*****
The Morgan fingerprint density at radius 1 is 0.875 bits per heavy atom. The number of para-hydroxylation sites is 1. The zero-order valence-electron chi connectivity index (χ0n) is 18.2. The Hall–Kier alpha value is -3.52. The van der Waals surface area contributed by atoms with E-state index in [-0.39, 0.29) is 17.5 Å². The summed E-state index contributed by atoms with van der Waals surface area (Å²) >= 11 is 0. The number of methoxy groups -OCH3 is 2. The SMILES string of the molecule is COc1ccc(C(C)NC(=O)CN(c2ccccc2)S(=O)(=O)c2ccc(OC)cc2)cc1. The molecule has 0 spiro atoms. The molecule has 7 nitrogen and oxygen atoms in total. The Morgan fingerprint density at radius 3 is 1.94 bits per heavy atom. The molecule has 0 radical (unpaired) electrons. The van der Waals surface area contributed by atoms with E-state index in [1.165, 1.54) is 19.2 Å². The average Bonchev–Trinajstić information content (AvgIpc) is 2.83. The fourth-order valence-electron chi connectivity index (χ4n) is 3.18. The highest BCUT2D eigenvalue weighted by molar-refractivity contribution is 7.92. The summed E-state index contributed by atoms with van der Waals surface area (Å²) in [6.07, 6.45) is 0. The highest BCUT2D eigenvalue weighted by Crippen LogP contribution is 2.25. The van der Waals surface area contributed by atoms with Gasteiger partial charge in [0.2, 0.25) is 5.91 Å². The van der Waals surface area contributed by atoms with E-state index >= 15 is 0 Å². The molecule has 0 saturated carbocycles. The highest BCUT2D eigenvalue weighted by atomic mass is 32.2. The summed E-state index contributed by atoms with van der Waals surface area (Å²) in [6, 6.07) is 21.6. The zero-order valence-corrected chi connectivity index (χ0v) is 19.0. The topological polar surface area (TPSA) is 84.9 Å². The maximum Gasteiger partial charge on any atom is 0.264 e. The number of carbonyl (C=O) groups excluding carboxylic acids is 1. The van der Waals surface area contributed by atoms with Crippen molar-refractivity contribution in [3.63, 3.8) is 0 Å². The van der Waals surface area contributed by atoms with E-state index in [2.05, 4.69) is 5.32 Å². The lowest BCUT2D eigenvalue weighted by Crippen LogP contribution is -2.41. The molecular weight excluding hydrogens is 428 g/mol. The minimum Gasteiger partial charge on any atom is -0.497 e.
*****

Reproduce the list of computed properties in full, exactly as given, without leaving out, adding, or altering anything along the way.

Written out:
The Morgan fingerprint density at radius 1 is 0.875 bits per heavy atom. The number of para-hydroxylation sites is 1. The zero-order valence-electron chi connectivity index (χ0n) is 18.2. The Hall–Kier alpha value is -3.52. The van der Waals surface area contributed by atoms with E-state index in [-0.39, 0.29) is 17.5 Å². The summed E-state index contributed by atoms with van der Waals surface area (Å²) >= 11 is 0. The number of methoxy groups -OCH3 is 2. The SMILES string of the molecule is COc1ccc(C(C)NC(=O)CN(c2ccccc2)S(=O)(=O)c2ccc(OC)cc2)cc1. The molecule has 0 spiro atoms. The molecule has 7 nitrogen and oxygen atoms in total. The Morgan fingerprint density at radius 3 is 1.94 bits per heavy atom. The molecule has 0 radical (unpaired) electrons. The van der Waals surface area contributed by atoms with E-state index in [1.165, 1.54) is 19.2 Å². The average Bonchev–Trinajstić information content (AvgIpc) is 2.83. The fourth-order valence-electron chi connectivity index (χ4n) is 3.18. The highest BCUT2D eigenvalue weighted by molar-refractivity contribution is 7.92. The summed E-state index contributed by atoms with van der Waals surface area (Å²) in [6.07, 6.45) is 0. The highest BCUT2D eigenvalue weighted by Crippen LogP contribution is 2.25. The van der Waals surface area contributed by atoms with Gasteiger partial charge in [0.2, 0.25) is 5.91 Å². The van der Waals surface area contributed by atoms with E-state index >= 15 is 0 Å². The molecule has 0 saturated carbocycles. The highest BCUT2D eigenvalue weighted by atomic mass is 32.2. The summed E-state index contributed by atoms with van der Waals surface area (Å²) in [6, 6.07) is 21.6. The zero-order valence-corrected chi connectivity index (χ0v) is 19.0. The topological polar surface area (TPSA) is 84.9 Å². The maximum Gasteiger partial charge on any atom is 0.264 e. The number of carbonyl (C=O) groups excluding carboxylic acids is 1. The van der Waals surface area contributed by atoms with Crippen molar-refractivity contribution in [3.63, 3.8) is 0 Å². The van der Waals surface area contributed by atoms with E-state index in [2.05, 4.69) is 5.32 Å². The lowest BCUT2D eigenvalue weighted by Crippen LogP contribution is -2.41. The molecular weight excluding hydrogens is 428 g/mol. The minimum Gasteiger partial charge on any atom is -0.497 e.